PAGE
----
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Browsing named entities in a specific section of The Daily Dispatch: March 31, 1862., [Electronic resource]. Search the whole document.

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Maryland (Maryland, United States) (search for this): article 1
be too grateful. It is possible that many of us may have to choose between abject submission and death, or exile. Thousands have already given up their homes rather than remain even under the temporary despotism of a tyrant. Wendell Phillips, and the persecuting mob whom he represents, may see from these examples that there are no sacrifices which brave men will not make rather than become slaves. The Southern Confederacy and its armies embrace tens of thousands of noble citizens of Maryland, Northwestern Virginia, and Kentucky, who have left the dear homes of their childhood, and have determined never to look upon them again except as freemen. Exile has no terrors compared with the intolerable degradation of being subjugated by Yankees. It is hard to give up one's native land; but, in our own country, men often voluntarily relinquish it for the more purposes of enterprise and money making. Much more readily will they leave the South when it ceases to be the South, and with
Virginia (Virginia, United States) (search for this): article 1
It is possible that many of us may have to choose between abject submission and death, or exile. Thousands have already given up their homes rather than remain even under the temporary despotism of a tyrant. Wendell Phillips, and the persecuting mob whom he represents, may see from these examples that there are no sacrifices which brave men will not make rather than become slaves. The Southern Confederacy and its armies embrace tens of thousands of noble citizens of Maryland, Northwestern Virginia, and Kentucky, who have left the dear homes of their childhood, and have determined never to look upon them again except as freemen. Exile has no terrors compared with the intolerable degradation of being subjugated by Yankees. It is hard to give up one's native land; but, in our own country, men often voluntarily relinquish it for the more purposes of enterprise and money making. Much more readily will they leave the South when it ceases to be the South, and with a more generous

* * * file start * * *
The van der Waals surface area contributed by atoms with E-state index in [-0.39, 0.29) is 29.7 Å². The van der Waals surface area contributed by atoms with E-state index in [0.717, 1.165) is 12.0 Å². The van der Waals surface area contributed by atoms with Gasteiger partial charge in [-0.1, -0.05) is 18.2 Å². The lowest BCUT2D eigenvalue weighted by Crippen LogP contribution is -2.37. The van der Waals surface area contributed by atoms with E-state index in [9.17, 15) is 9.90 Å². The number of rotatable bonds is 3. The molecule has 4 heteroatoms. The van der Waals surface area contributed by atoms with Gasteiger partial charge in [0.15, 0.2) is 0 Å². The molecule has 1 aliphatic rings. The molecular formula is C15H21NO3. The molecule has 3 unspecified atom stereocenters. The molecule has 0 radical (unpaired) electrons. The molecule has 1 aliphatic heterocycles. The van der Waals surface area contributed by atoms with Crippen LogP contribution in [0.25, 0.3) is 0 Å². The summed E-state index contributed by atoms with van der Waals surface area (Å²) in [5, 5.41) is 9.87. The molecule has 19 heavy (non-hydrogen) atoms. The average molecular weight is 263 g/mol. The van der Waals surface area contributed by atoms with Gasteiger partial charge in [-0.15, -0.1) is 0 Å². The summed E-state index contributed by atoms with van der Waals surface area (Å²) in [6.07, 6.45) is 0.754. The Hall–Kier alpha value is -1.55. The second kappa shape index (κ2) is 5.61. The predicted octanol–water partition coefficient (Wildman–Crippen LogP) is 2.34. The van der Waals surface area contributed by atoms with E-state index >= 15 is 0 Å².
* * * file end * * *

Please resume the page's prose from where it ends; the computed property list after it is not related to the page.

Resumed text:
Wendell Phillips (search for this): article 1
Wendell Phillip's late Speech. Wendell Phillips, in his late ferocious Speech, threatening fifty thousand of the sons of the South with "exile or death," seems to purpose that these are the greatest evils which could be visited upon man. To such a creature as be is death is no doubt the greatest of sorrow for it introduces har to him a frightful calamity. Doubtless, if Massachuset were overrun by a race as repugnant in all respects to her people as are the Yankees to the South, Wendell Phillips would prefer to remain in it, and kiss the feet of the conqueror, court their favor and tremble at their frowns, rather than breathe the free air in a foreigtween abject submission and death, or exile. Thousands have already given up their homes rather than remain even under the temporary despotism of a tyrant. Wendell Phillips, and the persecuting mob whom he represents, may see from these examples that there are no sacrifices which brave men will not make rather than become slaves
eople as are the Yankees to the South, Wendell Phillips would prefer to remain in it, and kiss the feet of the conqueror, court their favor and tremble at their frowns, rather than breathe the free air in a foreign land. But men is not the spirit of the South. We have heard our brave women say, with tears in their eyes that they would rather die than behold the subjugation of their native land. And where such is the spirit of the women, the men cannot be expected to be actuated by purposes Lars lofty and resolves less inflexible. And as to "exile," is the event of Yankee conquest, what would it be, but freedom "from daily contact with the things we loathe?" We do not underrate the love of our native land; but dear to its people as is every foot of its entered rail every noble mountain and beautiful river, bellowed as it is by grand historic and honest old traditions, made precious by all the memories of youth, friendship, love, and hope, and made dearer even by the burning trib
Wendell Phillip (search for this): article 1
Wendell Phillip's late Speech. Wendell Phillips, in his late ferocious Speech, threatening fifty thousand of the sons of the South with "exile or death," seems to purpose that these are the greatest evils which could be visited upon man. To such a creature as be is death is no doubt the greatest of sorrow for it introduces him to the punishment which such miscreants do not always receive in this life. Even exiles from a conquered land may appear to him a frightful calamity. Doubtless, if Massachuset were overrun by a race as repugnant in all respects to her people as are the Yankees to the South, Wendell Phillips would prefer to remain in it, and kiss the feet of the conqueror, court their favor and tremble at their frowns, rather than breathe the free air in a foreign land. But men is not the spirit of the South. We have heard our brave women say, with tears in their eyes that they would rather die than behold the subjugation of their native land. And where such is the spi